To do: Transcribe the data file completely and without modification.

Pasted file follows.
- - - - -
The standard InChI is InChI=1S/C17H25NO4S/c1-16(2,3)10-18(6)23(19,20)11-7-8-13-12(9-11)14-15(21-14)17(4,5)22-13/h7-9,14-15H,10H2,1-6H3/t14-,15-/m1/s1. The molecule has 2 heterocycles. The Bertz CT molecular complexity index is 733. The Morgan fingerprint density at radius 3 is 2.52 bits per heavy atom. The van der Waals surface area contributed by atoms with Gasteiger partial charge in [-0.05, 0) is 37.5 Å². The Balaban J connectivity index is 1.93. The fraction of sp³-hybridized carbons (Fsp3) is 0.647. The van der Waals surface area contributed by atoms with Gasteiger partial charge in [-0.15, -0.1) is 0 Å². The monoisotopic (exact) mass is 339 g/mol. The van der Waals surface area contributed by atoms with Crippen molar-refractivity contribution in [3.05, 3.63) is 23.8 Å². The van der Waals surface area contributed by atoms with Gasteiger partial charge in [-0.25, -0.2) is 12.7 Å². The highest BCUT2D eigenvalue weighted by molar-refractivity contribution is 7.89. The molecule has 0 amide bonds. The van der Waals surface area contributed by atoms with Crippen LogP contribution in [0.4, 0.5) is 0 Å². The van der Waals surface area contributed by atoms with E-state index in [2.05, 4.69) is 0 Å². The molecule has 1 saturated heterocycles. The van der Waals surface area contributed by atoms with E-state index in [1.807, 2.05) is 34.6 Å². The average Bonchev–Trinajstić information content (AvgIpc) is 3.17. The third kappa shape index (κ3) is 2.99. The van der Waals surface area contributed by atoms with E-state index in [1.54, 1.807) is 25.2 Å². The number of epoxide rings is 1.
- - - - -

The standard InChI is InChI=1S/C17H25NO4S/c1-16(2,3)10-18(6)23(19,20)11-7-8-13-12(9-11)14-15(21-14)17(4,5)22-13/h7-9,14-15H,10H2,1-6H3/t14-,15-/m1/s1. The molecule has 2 heterocycles. The Bertz CT molecular complexity index is 733. The Morgan fingerprint density at radius 3 is 2.52 bits per heavy atom. The van der Waals surface area contributed by atoms with Gasteiger partial charge in [-0.05, 0) is 37.5 Å². The Balaban J connectivity index is 1.93. The fraction of sp³-hybridized carbons (Fsp3) is 0.647. The van der Waals surface area contributed by atoms with Gasteiger partial charge in [-0.15, -0.1) is 0 Å². The monoisotopic (exact) mass is 339 g/mol. The van der Waals surface area contributed by atoms with Crippen molar-refractivity contribution in [3.05, 3.63) is 23.8 Å². The van der Waals surface area contributed by atoms with Gasteiger partial charge in [-0.25, -0.2) is 12.7 Å². The highest BCUT2D eigenvalue weighted by molar-refractivity contribution is 7.89. The molecule has 0 amide bonds. The van der Waals surface area contributed by atoms with Crippen LogP contribution in [0.4, 0.5) is 0 Å². The van der Waals surface area contributed by atoms with E-state index in [2.05, 4.69) is 0 Å². The molecule has 1 saturated heterocycles. The van der Waals surface area contributed by atoms with E-state index in [1.807, 2.05) is 34.6 Å². The average Bonchev–Trinajstić information content (AvgIpc) is 3.17. The third kappa shape index (κ3) is 2.99. The van der Waals surface area contributed by atoms with E-state index in [1.54, 1.807) is 25.2 Å². The number of epoxide rings is 1.